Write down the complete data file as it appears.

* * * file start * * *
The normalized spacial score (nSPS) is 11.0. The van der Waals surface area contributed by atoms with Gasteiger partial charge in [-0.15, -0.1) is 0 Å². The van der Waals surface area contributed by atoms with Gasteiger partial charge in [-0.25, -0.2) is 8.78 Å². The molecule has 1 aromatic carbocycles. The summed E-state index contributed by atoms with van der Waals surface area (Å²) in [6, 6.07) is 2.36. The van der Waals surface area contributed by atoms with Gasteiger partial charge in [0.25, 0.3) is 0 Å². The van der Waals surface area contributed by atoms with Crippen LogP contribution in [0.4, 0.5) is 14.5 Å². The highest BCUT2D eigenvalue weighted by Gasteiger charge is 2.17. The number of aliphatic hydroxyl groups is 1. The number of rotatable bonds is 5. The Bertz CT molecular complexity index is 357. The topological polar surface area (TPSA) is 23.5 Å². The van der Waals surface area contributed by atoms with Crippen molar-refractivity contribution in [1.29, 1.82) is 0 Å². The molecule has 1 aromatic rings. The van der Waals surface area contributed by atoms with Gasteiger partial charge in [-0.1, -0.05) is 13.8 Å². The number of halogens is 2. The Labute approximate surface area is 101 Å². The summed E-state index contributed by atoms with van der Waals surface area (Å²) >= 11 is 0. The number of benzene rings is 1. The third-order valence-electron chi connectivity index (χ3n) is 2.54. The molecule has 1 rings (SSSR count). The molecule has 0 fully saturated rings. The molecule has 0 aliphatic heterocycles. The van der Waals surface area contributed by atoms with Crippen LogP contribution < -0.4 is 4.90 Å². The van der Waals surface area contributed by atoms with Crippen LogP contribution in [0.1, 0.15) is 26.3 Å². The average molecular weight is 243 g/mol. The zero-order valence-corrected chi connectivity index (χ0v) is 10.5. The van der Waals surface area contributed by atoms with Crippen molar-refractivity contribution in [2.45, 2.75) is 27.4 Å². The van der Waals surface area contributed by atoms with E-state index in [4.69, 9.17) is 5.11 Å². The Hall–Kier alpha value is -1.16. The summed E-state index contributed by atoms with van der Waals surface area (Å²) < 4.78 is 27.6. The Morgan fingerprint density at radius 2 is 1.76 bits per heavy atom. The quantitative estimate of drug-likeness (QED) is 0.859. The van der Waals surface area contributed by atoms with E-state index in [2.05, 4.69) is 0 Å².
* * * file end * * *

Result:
The normalized spacial score (nSPS) is 11.0. The van der Waals surface area contributed by atoms with Gasteiger partial charge in [-0.15, -0.1) is 0 Å². The van der Waals surface area contributed by atoms with Gasteiger partial charge in [-0.25, -0.2) is 8.78 Å². The molecule has 1 aromatic carbocycles. The summed E-state index contributed by atoms with van der Waals surface area (Å²) in [6, 6.07) is 2.36. The van der Waals surface area contributed by atoms with Gasteiger partial charge in [0.25, 0.3) is 0 Å². The van der Waals surface area contributed by atoms with Crippen LogP contribution in [0.4, 0.5) is 14.5 Å². The highest BCUT2D eigenvalue weighted by Gasteiger charge is 2.17. The number of aliphatic hydroxyl groups is 1. The number of rotatable bonds is 5. The Bertz CT molecular complexity index is 357. The topological polar surface area (TPSA) is 23.5 Å². The van der Waals surface area contributed by atoms with Crippen molar-refractivity contribution in [1.29, 1.82) is 0 Å². The molecule has 1 aromatic rings. The van der Waals surface area contributed by atoms with Gasteiger partial charge in [-0.1, -0.05) is 13.8 Å². The number of halogens is 2. The Labute approximate surface area is 101 Å². The summed E-state index contributed by atoms with van der Waals surface area (Å²) >= 11 is 0. The number of benzene rings is 1. The third-order valence-electron chi connectivity index (χ3n) is 2.54. The molecule has 1 rings (SSSR count). The molecule has 0 fully saturated rings. The molecule has 0 aliphatic heterocycles. The van der Waals surface area contributed by atoms with Crippen LogP contribution < -0.4 is 4.90 Å². The van der Waals surface area contributed by atoms with Crippen LogP contribution in [0.1, 0.15) is 26.3 Å². The average molecular weight is 243 g/mol. The zero-order valence-corrected chi connectivity index (χ0v) is 10.5. The van der Waals surface area contributed by atoms with Crippen molar-refractivity contribution in [2.45, 2.75) is 27.4 Å². The van der Waals surface area contributed by atoms with E-state index in [4.69, 9.17) is 5.11 Å². The Hall–Kier alpha value is -1.16. The summed E-state index contributed by atoms with van der Waals surface area (Å²) < 4.78 is 27.6. The Morgan fingerprint density at radius 2 is 1.76 bits per heavy atom. The quantitative estimate of drug-likeness (QED) is 0.859. The van der Waals surface area contributed by atoms with E-state index in [2.05, 4.69) is 0 Å².